Just thinking about a family getaway high up in the mountains and you start to breathe a bit easier. Surrounded by forest and the fragrant smell of pines and spruce, America's finest mountain resorts are therapeutic retreats for active families. In winter, you can ski or snowshoe, come summer it's time to hike, bike, canoe, fish and go horseback riding. There's no better place to leave the stresses of everyday life behind and relax in a gorgeous outdoor setting. Try these 10 mountain resorts for starters:

Written by Stephen Jermanok
The hills are alive with the sound of happy families hiking, biking and skiing in Stowe. Maria von Trapp, the woman who inspired The Sound of Music, is no longer with us, and the original building burned down in 1980, but Trapp Family Lodge endures. Set on a crest overlooking the Green Mountains, the new Austrian-style lodge has the same ole' stunning view. Members of the Trapp family are still found dining on wiener schnitzel and apple strudel with guests and leading singalongs in the living room. But it's the outdoors that beckon. The 2,600-acree resort is hidden in a fertile valley, ringed by mountains, providing splendid walks through dense woods past working sugarhouses, such as the six-mile round-trip stroll to Slayton Pasture Cabin. Maria's grandson, Sam, recently carved stellar mountain biking trails out of the woods and is offering lessons. He also has plans to open a microbrewery by their Austrian bakeshop.

The resort is also wonderful in the winter and spring months. Three years after the debut of The Sound of Music, Sam's dad opened one of the first and still one of the best commercial cross-country ski centers in North America. When the maples start to thaw in the spring, it's time to tap the maple syrup. Join in on the fun each Saturday, when you can cross-country ski, snowshoe or grab a horse-drawn sleigh to the sugarhouse for a traditional Sugar-on-Snow party.

Read our review of the Trapp Family Lodge.

Sip cocktails on the manicured back lawn behind the white rambling buildings of the Balsams, watching hummingbirds whiz by, and you can't help but wonder when F. Scott Fitzgerald and Zelda are going to arrive. Ah, yes, at dusk, the sporting life at this Gatsbyesque resort in New Hampshire's White Mountains is oh so civilized. All one has to do is look up from one of those Adirondack chairs placed on the verandah of the Balsams and you'll be rewarded with the same majestic view that has left visitors to this resort awestruck for the past 144 years. Just beyond the sloping lawns, colorful gardens, and the pool and pond, is the twisting carved granite they call Dixville Notch. A mountain wall hems in the tennis courts and Donald Ross-designed golf course. Add cross-country and downhill ski trails in the winter, mountain biking in summer, and a gluttonous feast at every meal and you understand why this grand dame is still reeling in families after all these years.Note: The resort is currently closed for renovations but will reopen in 2013.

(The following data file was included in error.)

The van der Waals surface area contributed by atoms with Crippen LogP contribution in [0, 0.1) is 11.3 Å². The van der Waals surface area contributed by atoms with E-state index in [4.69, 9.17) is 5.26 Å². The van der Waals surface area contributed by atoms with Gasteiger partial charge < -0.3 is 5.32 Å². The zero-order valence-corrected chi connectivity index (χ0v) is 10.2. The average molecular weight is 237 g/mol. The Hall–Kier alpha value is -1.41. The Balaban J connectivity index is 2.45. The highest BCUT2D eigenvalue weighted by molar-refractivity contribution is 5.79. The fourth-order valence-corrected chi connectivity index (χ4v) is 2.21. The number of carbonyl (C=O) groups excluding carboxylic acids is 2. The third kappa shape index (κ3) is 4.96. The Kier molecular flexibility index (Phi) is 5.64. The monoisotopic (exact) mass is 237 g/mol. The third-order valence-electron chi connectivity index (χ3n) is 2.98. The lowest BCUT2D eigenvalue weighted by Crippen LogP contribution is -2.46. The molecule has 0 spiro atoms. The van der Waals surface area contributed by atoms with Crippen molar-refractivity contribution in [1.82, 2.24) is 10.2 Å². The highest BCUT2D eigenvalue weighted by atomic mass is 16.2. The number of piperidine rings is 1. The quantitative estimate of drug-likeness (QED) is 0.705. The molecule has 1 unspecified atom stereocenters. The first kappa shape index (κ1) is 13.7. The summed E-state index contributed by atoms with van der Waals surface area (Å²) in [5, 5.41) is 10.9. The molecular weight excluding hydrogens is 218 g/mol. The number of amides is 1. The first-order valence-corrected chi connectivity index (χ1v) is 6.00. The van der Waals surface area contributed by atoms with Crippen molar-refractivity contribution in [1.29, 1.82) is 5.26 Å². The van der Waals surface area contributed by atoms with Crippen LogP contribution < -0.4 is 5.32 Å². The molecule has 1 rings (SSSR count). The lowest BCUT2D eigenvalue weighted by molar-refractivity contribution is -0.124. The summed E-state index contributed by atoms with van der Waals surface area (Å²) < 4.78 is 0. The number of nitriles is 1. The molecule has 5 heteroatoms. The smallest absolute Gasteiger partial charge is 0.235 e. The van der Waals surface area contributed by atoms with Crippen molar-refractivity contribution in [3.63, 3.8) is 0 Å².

Read our review of The Balsams.

Walk out the back patio of the Sagamore Hotel and glance past the manicured lawn to the waters of Lake George. You'll quickly understand why this is the premiere address in the Adirondacks. On the opposite shores of this long rambling Adirondack lake that often resembles a river, is an uninterrupted carpet of trees that rise to the top of 2,000-foot mountains. The waves of rolling summits form a silhouette against the sky that, due to the lake's narrow width, hems you in snugly between the peaks.

Set on a 70-acre island near Bolton Landing, this large wedding cake of a hotel has been keeping families happy for well over a century. The white clapboard resort overlooks the aptly named Dome Island and takes advantage of this beauty strip to offer swimming, boating, parasailing, banana boat rides, fishing, a fitness center with aerobics classes and yoga, indoor and outdoor tennis courts, summer camps for the kids, and a new outdoor pool and hot tub. Take a cruise on the Sagamore's private launch, the Morgan, to visit the more pristine inlets and islands in the northern half of the lake. Or better yet, go for a sail with the resort's sailing school. You can also rent kayaks to paddle around the island. Kids will like the outdoor movies in summer and the cafe downstairs. Even if you decide not to stay here, do yourself a favor and walk the exquisite grounds.

Read our review of The Sagamore.

It was 1892 when a young employee for the Canadian Pacific Railroad named Thomas Wilson came upon a gem of lake in the Canadian Rockies that sat beneath a towering glacier. He would write in his journal: As God is my judge, I never in all my explorations saw such a matchless scene. Taking his recommendation, Canadian Pacific would build a one-story log cabin that would serve as a hotel for guests who savored the outdoors. By 1912, word spread about this majestic spot in the mountains, enticing more than 50,000 people to reach the shores of Lake Louise. It was time for Canadian Pacific to build a grand chateau with blue roofs and turrets, furnishing it with the finest craftsmanship of the Edwardian era, so visiting royalty, heads of state and celebrities could hobnob in comfort.